30 May 2004 | Cpl. Matthew J. Apprendi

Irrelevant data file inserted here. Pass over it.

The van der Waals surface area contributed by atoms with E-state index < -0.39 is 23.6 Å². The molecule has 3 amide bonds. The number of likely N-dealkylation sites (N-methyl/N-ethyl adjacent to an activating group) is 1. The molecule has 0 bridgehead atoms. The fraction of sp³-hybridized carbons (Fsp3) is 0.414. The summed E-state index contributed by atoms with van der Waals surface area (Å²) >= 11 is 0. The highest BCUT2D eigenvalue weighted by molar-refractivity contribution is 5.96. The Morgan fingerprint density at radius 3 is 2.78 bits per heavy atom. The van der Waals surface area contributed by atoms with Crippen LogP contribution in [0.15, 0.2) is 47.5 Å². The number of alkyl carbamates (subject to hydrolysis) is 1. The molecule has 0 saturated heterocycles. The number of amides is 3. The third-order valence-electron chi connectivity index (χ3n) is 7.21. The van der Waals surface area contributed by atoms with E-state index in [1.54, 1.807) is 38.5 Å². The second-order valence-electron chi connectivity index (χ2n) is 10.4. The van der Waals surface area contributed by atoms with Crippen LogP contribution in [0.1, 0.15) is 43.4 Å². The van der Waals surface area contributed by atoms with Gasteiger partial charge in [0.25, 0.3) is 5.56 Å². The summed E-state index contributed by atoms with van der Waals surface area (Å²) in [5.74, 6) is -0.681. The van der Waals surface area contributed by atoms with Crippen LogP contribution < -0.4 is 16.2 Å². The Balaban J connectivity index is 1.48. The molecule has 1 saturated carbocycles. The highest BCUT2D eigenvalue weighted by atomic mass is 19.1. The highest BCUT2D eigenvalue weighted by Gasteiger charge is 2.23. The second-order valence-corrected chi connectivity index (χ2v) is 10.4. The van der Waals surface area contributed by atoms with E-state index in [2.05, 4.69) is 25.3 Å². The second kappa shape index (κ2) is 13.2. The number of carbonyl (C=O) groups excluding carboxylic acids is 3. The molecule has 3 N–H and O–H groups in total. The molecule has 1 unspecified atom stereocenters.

Grease stained their hands and boots; sweat drenched their faces and uniforms as the Marines fixed a tactical vehicle at Camp Fallujah, Iraq.The grease and sweat belong to a detachment of approximately 30 mobilized reservists from their Abilene, Texas-based motor transportation and maintenance unit. The reservists are augmenting Combat Service Support Company 121, Combat Service Support Battalion 12, 1st Force Service Support Group, for Operation Iraqi Freedom.“I’ve been absolutely blown away by how well the reserves have been performing,” said Capt. Neil Anderson, the commanding officer of CSSC-121, and native of Fallbrook, Calif. “Most of them were not forced into this, they were handpicked from their units – best of the best.”For some, this is their first deployment. However, for a few, this deployment has etched a first impression that will likely last a lifetime.“Coming out here has pushed my motivation,” said Lance Cpl. Charles A. Kerry, a mechanic with the company from Snyder, Texas. “It has urged me to stay in (the Marines) as long as I possibly can.”The 2002 graduate of Snyder High School and the first Marine in his family plans to extend his activation and transition to active-duty when he returns home. “I never planned on joining,” he said. “I was out for a run one day and a Marine Corps recruiter stopped me and asked, ‘What are you doing with yourself after high school?’ We ended up talking at McDonald’s, I liked what he had to say about the Corps, so here I am.” Reservists are found in nearly all of the 12 different sections of the company. Some have been afforded the opportunity to cross train outside their military occupational specialty.Lance Cpl. Clint B. Freeman was a bulk fueler at his reserve unit. Currently, he has been working with the generator section learning the ins and outs of maintaining electrical power.“I’m really loving cross training,” said the full-time student, who is majoring in psychology at Tarleton State University in Stephenville, Texas, where he also resides. “The active-duty guys gave me a hard time in the beginning, but it was all in good fun. Once we started to work, we were all going for the same mission accomplishment.”“They’ve (reservists) learned a lot out here,” said Staff Sgt. Floyd H. Thomason, the maintenance chief for the company from Fort Worth. “What they are gaining out here is something they could never learn back home.”Thomason is a diesel mechanic with Southwest International Trucks in Dallas as a civilian. He laughed, “I can’t get away from this job.”Outside on the desert floor, the Marines take a break by gathering around a crudely set-up pull-up bar. They egg each other on to see who can do the most.Lance Cpl. Logan D. Knox, a mechanic with the outfit, from Dallas is on the bar pulling himself up with a big grin. The Marines shout, “Come on Knox! Get up there – one more.” “We definitely have our laughs out here,” said Freeman, chuckling. “Marines will do about anything not to get bored. Pranks are always going on. I’ve tried to open my door before, and it just has fallen off the hinges.”Freeman added the culprits are usually right around the corner laughing at the spectacle.“We really try to keep everything somewhat sane out here,” he said. “The days get pretty hectic sometimes, but we always try to set aside a Sunday to play cards or throw some horseshoes and drink a bit of non-alcoholic beer.”